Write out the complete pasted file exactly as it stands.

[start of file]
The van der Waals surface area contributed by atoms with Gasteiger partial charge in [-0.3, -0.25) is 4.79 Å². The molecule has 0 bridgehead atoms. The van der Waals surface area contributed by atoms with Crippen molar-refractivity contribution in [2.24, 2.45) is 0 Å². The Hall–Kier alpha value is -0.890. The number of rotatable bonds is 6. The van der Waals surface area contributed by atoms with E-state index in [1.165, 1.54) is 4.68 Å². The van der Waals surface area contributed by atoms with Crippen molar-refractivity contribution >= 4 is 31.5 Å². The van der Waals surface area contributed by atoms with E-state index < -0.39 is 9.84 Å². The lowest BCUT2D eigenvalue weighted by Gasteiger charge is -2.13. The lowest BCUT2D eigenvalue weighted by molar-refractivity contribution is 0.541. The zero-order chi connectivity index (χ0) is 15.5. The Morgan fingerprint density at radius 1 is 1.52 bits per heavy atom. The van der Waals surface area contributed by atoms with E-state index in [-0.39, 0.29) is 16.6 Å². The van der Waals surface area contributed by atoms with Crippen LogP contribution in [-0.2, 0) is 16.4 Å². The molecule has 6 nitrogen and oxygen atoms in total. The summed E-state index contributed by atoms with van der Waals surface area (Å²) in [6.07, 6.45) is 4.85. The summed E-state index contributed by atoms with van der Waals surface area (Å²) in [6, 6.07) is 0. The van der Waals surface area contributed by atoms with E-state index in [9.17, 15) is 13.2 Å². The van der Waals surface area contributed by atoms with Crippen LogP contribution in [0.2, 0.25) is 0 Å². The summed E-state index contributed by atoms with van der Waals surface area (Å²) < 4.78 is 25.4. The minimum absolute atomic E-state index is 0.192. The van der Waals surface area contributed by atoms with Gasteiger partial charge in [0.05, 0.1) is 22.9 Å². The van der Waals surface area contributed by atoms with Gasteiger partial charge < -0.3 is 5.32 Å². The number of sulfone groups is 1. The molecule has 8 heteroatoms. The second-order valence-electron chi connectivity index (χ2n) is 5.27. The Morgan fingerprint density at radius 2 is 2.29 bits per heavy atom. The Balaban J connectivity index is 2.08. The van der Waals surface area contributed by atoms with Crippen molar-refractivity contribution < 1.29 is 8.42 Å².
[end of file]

The van der Waals surface area contributed by atoms with Gasteiger partial charge in [-0.3, -0.25) is 4.79 Å². The molecule has 0 bridgehead atoms. The van der Waals surface area contributed by atoms with Crippen molar-refractivity contribution in [2.24, 2.45) is 0 Å². The Hall–Kier alpha value is -0.890. The number of rotatable bonds is 6. The van der Waals surface area contributed by atoms with E-state index in [1.165, 1.54) is 4.68 Å². The van der Waals surface area contributed by atoms with Crippen molar-refractivity contribution >= 4 is 31.5 Å². The van der Waals surface area contributed by atoms with E-state index < -0.39 is 9.84 Å². The lowest BCUT2D eigenvalue weighted by Gasteiger charge is -2.13. The lowest BCUT2D eigenvalue weighted by molar-refractivity contribution is 0.541. The zero-order chi connectivity index (χ0) is 15.5. The Morgan fingerprint density at radius 1 is 1.52 bits per heavy atom. The van der Waals surface area contributed by atoms with E-state index in [-0.39, 0.29) is 16.6 Å². The van der Waals surface area contributed by atoms with Crippen LogP contribution in [-0.2, 0) is 16.4 Å². The molecule has 6 nitrogen and oxygen atoms in total. The summed E-state index contributed by atoms with van der Waals surface area (Å²) in [6.07, 6.45) is 4.85. The summed E-state index contributed by atoms with van der Waals surface area (Å²) in [6, 6.07) is 0. The van der Waals surface area contributed by atoms with E-state index in [9.17, 15) is 13.2 Å². The van der Waals surface area contributed by atoms with Crippen LogP contribution in [0.2, 0.25) is 0 Å². The summed E-state index contributed by atoms with van der Waals surface area (Å²) < 4.78 is 25.4. The minimum absolute atomic E-state index is 0.192. The van der Waals surface area contributed by atoms with Gasteiger partial charge in [0.05, 0.1) is 22.9 Å². The van der Waals surface area contributed by atoms with Gasteiger partial charge < -0.3 is 5.32 Å². The number of sulfone groups is 1. The molecule has 8 heteroatoms. The second-order valence-electron chi connectivity index (χ2n) is 5.27. The Morgan fingerprint density at radius 2 is 2.29 bits per heavy atom. The Balaban J connectivity index is 2.08. The van der Waals surface area contributed by atoms with Crippen molar-refractivity contribution < 1.29 is 8.42 Å².